By Dan Froomkin
National tests are the key to President Clinton's education agenda. Clinton wants fourth-graders to be tested in basic reading, and eighth graders in basic math, starting in the spring of 1999.
The tests would, for the first time, provide reliable data on how many American schoolchildren are mastering the basics.
But Clinton's plan has come under withering attack and may not survive.
This essay provides an introduction to the topic of national testing.
Clinton's position is that common-sense but high-level national education standards are essential to school improvement. Tests directly linked to those standards, he argues, will demonstrate the nation's high expectations for its students and focus attention on the challenges ahead.
Students take plenty of tests already. But in the absence of national exams which are common in other developed countries states and school districts use tools and scoring mechanisms that are so inconsistent that it's currently impossible to say with any certainty what American students have or have not learned.
The current patchwork of testing reflects the decentralized nature of public schooling in America. States and school boards have traditionally resisted federal attempts to establish anything even remotely like a national curriculum, arguing that the vast majority of money for schools is raised locally, and that curricular decisions should be made locally as well.
Keeping that in mind, the Clinton national testing program was designed to avoid the controversies that have plagued other attempts to assert a more activist federal role.
But education has turned out to be one of the most politically divisive issues on the American agenda. And far from avoiding controversy, Clinton's testing plan has generated bitter and potent opposition.
House Republicans, led by Rep. William F. Goodling (R-Pa.), chairman of the Committee on Education and the Workforce, have attacked the plan as a costly and unnecessary power grab.
"What is the next step? Are we walking down the road to a de facto national curriculum?" Goodling asked a group of Christian educators in September. He argues that existing tests are plenty. "We don't need another test to tell us what we already know," he said.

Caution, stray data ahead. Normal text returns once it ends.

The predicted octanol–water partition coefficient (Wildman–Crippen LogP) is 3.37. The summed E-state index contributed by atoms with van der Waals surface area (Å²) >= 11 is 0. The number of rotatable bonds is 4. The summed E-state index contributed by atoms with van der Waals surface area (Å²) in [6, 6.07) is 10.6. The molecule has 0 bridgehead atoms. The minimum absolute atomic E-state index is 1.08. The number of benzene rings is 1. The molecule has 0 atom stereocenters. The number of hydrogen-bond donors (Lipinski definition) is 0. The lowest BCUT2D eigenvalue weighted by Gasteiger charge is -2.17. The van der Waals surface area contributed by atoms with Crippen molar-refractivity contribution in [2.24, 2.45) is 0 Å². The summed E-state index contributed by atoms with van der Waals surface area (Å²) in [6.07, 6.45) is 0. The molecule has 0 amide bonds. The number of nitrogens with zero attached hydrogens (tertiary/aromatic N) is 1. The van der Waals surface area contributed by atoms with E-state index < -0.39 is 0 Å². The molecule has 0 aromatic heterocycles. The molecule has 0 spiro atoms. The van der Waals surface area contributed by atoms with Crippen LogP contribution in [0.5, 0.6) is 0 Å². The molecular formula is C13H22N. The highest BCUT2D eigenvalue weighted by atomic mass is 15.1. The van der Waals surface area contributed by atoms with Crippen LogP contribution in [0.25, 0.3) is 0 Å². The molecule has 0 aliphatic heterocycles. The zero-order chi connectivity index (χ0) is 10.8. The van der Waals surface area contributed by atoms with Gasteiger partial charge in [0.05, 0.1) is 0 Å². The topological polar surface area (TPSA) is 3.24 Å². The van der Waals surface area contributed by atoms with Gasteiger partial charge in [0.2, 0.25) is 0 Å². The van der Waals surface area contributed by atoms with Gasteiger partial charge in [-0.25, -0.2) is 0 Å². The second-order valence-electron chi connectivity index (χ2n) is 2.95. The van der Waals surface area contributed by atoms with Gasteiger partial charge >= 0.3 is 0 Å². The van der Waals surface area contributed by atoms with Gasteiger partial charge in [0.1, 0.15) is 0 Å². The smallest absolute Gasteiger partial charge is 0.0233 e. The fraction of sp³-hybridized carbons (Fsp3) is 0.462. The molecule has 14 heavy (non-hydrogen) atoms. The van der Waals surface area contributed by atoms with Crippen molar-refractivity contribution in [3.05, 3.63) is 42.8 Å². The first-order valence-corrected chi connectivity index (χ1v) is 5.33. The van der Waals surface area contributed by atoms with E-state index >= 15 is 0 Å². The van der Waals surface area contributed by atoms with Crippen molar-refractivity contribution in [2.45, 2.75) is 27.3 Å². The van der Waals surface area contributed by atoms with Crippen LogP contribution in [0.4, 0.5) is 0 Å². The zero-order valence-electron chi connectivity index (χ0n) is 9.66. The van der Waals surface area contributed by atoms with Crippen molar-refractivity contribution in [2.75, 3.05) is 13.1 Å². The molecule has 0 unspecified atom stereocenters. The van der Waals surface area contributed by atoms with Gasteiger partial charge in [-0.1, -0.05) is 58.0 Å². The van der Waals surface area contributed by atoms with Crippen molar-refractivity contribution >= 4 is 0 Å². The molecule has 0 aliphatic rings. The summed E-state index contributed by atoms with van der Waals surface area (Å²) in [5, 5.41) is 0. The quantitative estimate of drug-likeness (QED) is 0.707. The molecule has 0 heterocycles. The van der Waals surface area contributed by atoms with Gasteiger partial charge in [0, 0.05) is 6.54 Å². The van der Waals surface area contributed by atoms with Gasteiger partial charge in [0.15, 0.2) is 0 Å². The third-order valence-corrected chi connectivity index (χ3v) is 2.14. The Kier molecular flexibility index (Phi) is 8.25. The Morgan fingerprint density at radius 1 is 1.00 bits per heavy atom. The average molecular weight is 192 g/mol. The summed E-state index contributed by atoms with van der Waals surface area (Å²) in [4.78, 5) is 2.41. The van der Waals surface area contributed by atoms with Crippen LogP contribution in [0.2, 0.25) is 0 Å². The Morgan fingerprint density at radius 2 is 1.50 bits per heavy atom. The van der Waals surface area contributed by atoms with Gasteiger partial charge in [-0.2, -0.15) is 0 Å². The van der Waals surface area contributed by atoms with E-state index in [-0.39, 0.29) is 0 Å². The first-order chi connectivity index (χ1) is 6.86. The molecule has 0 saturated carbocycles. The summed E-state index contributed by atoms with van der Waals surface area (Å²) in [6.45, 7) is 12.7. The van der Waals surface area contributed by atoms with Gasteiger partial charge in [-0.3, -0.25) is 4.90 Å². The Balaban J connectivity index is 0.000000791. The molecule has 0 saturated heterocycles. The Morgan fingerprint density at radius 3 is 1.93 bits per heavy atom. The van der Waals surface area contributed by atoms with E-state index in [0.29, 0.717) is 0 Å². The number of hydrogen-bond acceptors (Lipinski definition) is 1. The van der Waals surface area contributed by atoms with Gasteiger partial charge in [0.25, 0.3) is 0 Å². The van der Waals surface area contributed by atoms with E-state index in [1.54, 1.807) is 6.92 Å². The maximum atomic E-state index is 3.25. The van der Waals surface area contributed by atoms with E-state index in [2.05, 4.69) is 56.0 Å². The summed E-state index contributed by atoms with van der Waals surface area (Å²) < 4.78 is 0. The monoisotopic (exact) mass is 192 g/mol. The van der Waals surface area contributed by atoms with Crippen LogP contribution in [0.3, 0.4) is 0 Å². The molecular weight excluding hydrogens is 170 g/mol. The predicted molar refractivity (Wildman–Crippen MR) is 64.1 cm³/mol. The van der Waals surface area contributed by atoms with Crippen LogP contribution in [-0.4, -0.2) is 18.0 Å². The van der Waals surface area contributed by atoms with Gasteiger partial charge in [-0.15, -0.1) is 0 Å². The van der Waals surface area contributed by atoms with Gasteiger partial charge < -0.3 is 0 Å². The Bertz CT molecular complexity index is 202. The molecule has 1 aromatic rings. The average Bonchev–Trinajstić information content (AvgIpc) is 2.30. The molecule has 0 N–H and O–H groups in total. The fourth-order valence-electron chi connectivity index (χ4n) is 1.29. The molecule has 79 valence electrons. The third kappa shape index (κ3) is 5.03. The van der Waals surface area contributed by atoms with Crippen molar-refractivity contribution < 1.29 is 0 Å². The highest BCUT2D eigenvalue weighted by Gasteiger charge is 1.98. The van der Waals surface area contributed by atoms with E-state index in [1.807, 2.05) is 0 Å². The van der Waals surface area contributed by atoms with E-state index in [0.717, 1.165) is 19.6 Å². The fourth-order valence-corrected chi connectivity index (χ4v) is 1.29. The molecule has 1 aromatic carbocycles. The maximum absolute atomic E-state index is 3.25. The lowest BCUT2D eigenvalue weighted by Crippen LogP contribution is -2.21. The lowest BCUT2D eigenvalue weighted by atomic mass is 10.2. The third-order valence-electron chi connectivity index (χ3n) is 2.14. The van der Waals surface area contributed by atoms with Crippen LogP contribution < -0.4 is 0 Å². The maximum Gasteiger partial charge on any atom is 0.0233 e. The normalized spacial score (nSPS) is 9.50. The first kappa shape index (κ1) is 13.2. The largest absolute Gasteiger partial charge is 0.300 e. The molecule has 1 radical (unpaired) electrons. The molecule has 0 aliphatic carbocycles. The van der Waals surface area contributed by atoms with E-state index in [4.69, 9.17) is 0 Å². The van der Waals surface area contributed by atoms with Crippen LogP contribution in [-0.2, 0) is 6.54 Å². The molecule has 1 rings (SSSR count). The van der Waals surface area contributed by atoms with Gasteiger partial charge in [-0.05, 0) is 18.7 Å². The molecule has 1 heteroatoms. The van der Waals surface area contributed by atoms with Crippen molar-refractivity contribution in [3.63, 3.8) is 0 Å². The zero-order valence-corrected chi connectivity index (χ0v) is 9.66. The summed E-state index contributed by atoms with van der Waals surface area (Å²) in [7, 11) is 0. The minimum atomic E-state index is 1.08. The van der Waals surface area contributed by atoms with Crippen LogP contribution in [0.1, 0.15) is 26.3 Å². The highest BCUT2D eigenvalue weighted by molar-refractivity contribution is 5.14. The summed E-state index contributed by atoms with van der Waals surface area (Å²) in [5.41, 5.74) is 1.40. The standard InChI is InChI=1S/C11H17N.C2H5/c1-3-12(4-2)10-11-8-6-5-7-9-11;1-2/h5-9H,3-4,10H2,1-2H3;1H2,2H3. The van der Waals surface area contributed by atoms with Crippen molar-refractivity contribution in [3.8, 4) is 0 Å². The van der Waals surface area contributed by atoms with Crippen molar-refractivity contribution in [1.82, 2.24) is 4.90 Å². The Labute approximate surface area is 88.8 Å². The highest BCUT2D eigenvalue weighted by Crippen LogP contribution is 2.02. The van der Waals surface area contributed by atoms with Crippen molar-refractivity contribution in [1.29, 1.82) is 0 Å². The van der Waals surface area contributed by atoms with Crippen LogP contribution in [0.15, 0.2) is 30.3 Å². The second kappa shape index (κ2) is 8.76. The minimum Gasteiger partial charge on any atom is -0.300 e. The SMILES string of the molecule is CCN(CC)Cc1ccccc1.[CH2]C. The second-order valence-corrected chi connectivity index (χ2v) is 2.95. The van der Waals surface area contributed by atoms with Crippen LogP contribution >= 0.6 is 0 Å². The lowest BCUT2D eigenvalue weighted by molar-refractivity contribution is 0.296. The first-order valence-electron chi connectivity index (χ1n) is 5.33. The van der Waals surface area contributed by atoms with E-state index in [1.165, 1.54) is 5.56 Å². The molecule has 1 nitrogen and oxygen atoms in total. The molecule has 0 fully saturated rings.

Critics from the right also express concerns that the tests would encourage moral relativism and fuzzy thinking. The reading test, for instance, would include open-ended essay questions as well as right-or-wrong multiple-choice questions. The math test would, in some cases, give students partial credit for wrong answers as long as they demonstrated a grasp of the process required to solve the problem.
And Goodling and others are troubled by the boondoggle potential. Even on the state level, ambitious school-testing plans have often been fraught with administrative problems, delays and inaccurate results.
In an unsual alliance, some House Democrats have joined the anti-testing forces attacking from yet another angle. Many members of the congressional black and Hispanic caucuses say they oppose the plan because tests would only be offered in English and because low-income students, who generally score lower than their wealthier peers, would only be further stigmatized by the results.
Members of both parties in the Senate have been more amenable to the testing plan, though they insisted that Clinton transfer oversight from his Education Department to the nonpartisan panel that already runs the NAEP test.
Clinton and his top education advisors, especially Education Secretary Richard W. Riley, remain adamant that national testing be a part of school reform. They say that local tests are unreliable, and that low-income students will ultimately benefit more than anyone from the higher standards inherent in the program.
While the politicians battle over the plan, strong support is coming from an unexpected quarter: business leaders, particularly those in high-tech industries. Many of them see the tests as a necessary step toward higher graduation standards and a more highly skilled work force. And a handful of states and cities have enthusiastically signed on to take the tests as soon as they're ready.
Presidents talk a lot about education. But the cold reality is that they typically have little direct ability to change the schools. Faced with that fact, Clinton has latched on to one of the open secrets of education: What you test is what you get.
Clinton says the tests are not an attempt to institute a national curriculum. But they are critical to his hope of leaving a legacy in education precisely because he hopes they will force some fundamental changes in the way children are taught. The eighth-grade test, for instance, includes algebra questions an overt attempt to ratchet up the level of mathematics education nationwide. Currently, only 20 percent of American eighth graders take algebra, compared with 100 percent in Japan.
For better or for worse, national tests would give the president a potent stick and a potent carrot to influence the thousands of state and district school boards that wield the real power in American education.
Dan Froomkin can be reached at email@example.com
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